Massachusetts Examines the Feasibility of Microgrid Projects

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Massachusetts continues to move forward evaluating the feasibility of 14 potential microgrids, all part of the state’s consideration into whether it will go totally green by 2035 while also phasing out fossil fuel usage by 2045. 

potential microgrids

Boston’s Chinatown is among the communities exploring a microgrid through a MassCEC grant. By travelview/Shutterstock.com

“We love all the projects equally,” says Ariel Horowitz, director of technology development and the one who oversees the community microgrid program for the Massachusetts Clean Energy Center (MassCEC) that commissioned the studies to identify the benefits, barriers, and suggested policy initiatives to bolster a microgrid market in Massachusetts. “There are a wide variety of communities that are eligible and the question of which types of projects will go forward is part of our study.”

The microgrid projects last year won grants of $75,000 from the MassCEC to undertake the feasibility studies.

See details about the 14 microgrid projects here.

In a talk with Microgrid Knowledge, Horowitz said that the state has a growing base of distributed solar power and that microgrid program is designed to leverage investment in clean energy resources and to increase resiliency. Massachusetts has had success with previous microgrids, namely those linked to hospitals and universities.

Microgrid Institute is undertaking three of the 14 feasibility studies.

Those analysis will examine a number of factors that include communities’ requirements for resiliency and clean energy, all relative to the energy loads that must be served. And they will look at the technical, policy and market hurdles that might stand in the way while ultimately providing a cost-benefit analysis.

“What can be done to make projects viable?” asks Michael Burr, who is the director of the Microgrid Institute, in a conversation with Microgrid Knowledge. “It varies from project-to-project. In some deals, the resiliency requirements are very clear and the benefits are very strong.

“In other projects, economics play a big role — where communities economic needs are bigger than their resiliency needs,” he adds. “Microgrids avoid outages and downtime means money. The higher the cost of experiencing an outage, the easier case it is to make for a microgrid.”

Specifically, the Microgrid Institute is working with S&C Electric to examine three potential microgrids in the Eversource and National Grid service territories. The projects would be for the city of Pittsfield, the town of Palmer and the city of Boston.

Resiliency ranks high

As for Pittsfield, Burr says that the project is focusing on solar photovoltaic resources. It is a 2.9 MW solar project, designed for resiliency to city keep the lights on and the air conditioners running during heat waves and other extreme weather-related events.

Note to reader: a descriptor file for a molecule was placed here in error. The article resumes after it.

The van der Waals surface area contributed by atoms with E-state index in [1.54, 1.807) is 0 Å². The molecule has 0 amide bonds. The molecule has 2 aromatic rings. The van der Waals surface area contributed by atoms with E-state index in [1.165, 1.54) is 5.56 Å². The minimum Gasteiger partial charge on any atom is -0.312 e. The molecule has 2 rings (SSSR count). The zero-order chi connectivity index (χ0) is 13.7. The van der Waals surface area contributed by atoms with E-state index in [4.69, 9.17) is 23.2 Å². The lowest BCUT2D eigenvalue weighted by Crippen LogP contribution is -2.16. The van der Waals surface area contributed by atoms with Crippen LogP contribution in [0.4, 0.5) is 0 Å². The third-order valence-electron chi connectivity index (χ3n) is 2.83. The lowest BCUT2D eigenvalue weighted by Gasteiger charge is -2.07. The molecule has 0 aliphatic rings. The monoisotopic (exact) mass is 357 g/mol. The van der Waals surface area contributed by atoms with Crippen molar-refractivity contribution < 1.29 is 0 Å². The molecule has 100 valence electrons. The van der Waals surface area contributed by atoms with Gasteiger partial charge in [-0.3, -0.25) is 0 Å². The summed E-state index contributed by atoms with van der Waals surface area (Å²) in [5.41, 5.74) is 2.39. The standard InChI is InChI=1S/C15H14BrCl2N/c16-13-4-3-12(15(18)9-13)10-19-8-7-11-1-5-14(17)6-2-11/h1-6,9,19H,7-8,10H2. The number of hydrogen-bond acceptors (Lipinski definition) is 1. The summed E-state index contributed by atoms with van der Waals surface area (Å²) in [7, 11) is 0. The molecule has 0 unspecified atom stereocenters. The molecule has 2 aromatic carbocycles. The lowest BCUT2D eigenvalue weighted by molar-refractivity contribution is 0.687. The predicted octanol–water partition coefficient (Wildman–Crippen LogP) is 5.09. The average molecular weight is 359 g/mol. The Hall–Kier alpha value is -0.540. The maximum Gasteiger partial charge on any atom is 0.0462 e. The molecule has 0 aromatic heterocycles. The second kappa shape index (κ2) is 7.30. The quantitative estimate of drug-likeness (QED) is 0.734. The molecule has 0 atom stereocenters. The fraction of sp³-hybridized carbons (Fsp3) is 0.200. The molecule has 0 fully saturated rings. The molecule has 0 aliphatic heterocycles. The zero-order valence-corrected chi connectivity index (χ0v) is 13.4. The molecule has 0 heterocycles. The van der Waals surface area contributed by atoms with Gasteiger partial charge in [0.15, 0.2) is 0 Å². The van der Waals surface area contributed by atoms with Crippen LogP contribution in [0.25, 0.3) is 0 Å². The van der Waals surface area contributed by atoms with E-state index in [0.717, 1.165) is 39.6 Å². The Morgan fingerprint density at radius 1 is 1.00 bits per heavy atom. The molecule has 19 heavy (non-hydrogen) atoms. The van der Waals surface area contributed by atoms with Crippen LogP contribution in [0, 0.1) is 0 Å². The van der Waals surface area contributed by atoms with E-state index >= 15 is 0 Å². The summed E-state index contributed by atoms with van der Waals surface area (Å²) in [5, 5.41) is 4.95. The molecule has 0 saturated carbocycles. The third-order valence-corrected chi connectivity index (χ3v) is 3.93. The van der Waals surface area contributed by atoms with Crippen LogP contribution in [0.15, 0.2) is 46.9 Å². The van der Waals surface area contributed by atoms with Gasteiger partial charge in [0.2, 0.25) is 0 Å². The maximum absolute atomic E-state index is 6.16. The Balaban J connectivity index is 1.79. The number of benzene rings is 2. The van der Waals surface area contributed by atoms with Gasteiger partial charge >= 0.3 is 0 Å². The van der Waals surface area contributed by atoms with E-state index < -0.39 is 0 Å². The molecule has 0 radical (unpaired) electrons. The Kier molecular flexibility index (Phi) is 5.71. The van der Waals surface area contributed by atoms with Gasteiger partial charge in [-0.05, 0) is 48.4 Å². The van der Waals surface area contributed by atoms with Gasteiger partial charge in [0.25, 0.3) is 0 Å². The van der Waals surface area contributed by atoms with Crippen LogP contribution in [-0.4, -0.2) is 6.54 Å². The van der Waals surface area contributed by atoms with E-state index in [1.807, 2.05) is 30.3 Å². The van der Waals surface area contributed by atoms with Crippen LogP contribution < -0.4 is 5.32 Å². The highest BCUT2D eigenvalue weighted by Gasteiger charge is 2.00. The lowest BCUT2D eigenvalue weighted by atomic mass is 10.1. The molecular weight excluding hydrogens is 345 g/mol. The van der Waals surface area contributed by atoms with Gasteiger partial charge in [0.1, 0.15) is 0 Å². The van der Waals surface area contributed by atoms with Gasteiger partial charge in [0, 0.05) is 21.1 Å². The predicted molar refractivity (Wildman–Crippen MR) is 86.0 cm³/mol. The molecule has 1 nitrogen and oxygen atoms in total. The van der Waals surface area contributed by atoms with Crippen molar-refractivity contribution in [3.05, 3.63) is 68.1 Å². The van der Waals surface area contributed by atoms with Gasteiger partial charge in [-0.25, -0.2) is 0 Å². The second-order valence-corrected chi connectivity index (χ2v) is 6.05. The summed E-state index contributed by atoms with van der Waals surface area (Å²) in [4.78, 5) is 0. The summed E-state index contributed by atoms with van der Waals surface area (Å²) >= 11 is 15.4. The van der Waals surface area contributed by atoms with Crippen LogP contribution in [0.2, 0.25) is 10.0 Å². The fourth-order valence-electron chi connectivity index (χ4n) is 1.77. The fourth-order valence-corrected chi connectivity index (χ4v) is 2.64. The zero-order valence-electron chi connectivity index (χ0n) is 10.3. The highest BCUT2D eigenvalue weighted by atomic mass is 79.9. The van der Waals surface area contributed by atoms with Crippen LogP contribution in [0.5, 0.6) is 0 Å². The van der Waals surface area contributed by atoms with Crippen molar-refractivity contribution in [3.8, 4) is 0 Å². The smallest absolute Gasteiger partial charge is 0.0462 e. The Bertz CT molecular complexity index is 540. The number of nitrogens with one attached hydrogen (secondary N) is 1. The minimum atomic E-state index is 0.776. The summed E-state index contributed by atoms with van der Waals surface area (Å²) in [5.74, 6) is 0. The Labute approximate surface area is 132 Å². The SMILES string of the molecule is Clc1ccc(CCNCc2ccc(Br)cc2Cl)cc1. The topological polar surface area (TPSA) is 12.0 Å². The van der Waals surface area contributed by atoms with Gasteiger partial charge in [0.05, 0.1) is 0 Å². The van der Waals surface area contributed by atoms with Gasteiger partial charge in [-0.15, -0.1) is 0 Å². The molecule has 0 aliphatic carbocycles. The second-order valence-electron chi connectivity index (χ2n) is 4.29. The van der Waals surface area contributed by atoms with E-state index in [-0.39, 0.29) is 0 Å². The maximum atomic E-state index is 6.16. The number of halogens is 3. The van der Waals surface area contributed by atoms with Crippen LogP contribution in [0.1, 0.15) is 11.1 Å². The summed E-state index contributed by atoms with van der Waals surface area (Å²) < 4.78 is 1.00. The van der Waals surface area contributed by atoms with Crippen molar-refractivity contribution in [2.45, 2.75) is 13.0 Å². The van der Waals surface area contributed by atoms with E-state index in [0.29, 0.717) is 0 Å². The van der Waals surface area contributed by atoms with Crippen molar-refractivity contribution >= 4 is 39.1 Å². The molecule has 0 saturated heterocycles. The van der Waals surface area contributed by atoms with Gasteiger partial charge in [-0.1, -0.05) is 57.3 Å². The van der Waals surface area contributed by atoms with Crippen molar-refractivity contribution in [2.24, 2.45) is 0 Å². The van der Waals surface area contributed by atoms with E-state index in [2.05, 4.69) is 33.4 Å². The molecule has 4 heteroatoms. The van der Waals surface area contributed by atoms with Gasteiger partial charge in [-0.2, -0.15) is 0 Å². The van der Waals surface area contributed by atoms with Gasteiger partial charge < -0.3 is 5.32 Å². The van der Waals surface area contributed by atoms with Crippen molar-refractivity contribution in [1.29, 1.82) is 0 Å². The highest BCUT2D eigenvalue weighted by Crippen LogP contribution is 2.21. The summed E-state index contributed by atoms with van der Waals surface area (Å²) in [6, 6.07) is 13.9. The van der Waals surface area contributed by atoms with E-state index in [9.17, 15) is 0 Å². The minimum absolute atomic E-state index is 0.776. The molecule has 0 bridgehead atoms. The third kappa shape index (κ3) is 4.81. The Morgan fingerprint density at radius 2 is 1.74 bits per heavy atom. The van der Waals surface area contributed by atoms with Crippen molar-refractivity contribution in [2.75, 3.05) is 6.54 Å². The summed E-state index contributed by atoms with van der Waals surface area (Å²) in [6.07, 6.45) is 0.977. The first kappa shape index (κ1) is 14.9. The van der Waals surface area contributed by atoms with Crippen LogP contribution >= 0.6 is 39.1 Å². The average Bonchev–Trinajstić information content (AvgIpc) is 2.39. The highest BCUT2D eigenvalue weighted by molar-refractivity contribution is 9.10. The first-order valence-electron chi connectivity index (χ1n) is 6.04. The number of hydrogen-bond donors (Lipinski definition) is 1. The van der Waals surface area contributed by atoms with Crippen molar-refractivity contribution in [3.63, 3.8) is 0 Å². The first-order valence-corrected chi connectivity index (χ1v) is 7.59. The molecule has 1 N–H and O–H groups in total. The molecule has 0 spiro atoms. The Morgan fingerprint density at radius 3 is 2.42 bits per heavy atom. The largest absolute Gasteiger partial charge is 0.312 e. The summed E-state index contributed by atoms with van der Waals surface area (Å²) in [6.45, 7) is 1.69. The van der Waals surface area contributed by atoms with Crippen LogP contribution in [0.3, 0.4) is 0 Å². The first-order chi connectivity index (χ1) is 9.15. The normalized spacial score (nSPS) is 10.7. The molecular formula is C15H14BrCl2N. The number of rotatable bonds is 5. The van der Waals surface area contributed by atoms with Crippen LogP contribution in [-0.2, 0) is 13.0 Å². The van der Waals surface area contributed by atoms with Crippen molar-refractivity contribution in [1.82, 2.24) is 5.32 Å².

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“The proposed microgrid in downtown Pittsfield would help facilitate more renewable electricity generation and energy storage, while providing backup power for critical facilities in the event of a grid outage,” says Ben Hellerstein, state director for Environment Massachusetts, in an interview with Microgrid Knowledge. “Microgrids are one important tool to transition our cities and towns toward clean, renewable energy.”

The town of Palmer would tap into hydro and other new generation assets for resiliency, says Burr. In that case, Thorndike Energy owns the hydro assets — the same ones that the town wants to use in coordination with a potential microgrid. It’s about using local, renewable energy resources to power the town of Palmer, he adds.

The third project is for the city of Boston and more specifically for the Boston Planning and Developing Agency in the city’s seaport district. It includes the headquarters and a couple buildings owned by the Massachusetts Port Authority, as well as some commercial facilities — the biggest of which is the Innovation and Design building. Similar to Pittsfield project, the seaport district microgrid would include rooftop solar panels and a microgrid to bring resiliency, Burr says.

Just how feasible?

The feasibility studies have six prongs. The first task is to work with the community to assess its requirements for resiliency and clean energy, including a microgrid. The second one is to look at the energy loads and what energy supplies may be available to meet those needs. And the third task is to provide the technical design and the preliminary cost estimates.

Step four provides a close examination of the viability factors — the commercial, regulatory, legal issues that must get resolved before any project could get stated. It looks at who the customers are and how those customers would pay for the project, as well as how the microgrid would operate in concert with the utility. And step five provides the ultimate cost-benefit comparison, looking at each project and each factor on an apples-to-apples basis.

The final step, task six, brings it all together in a final report. It explains the findings and makes recommendations, which encompasse the regulatory and market issues that may impede communities from installing resilient systems.

Burr says that three potential microgrids that he is examining are in phase four.

“Investments in renewable energy can improve resiliency if they are paired with microgrid technologies and energy storage systems,” says Burr. “By taking a systematic and objective approach to evaluating community needs and options, communities can be confident in decisions to invest in local energy infrastructure.”

New to microgrid world of technologies? Learn the basics at About Microgrids.

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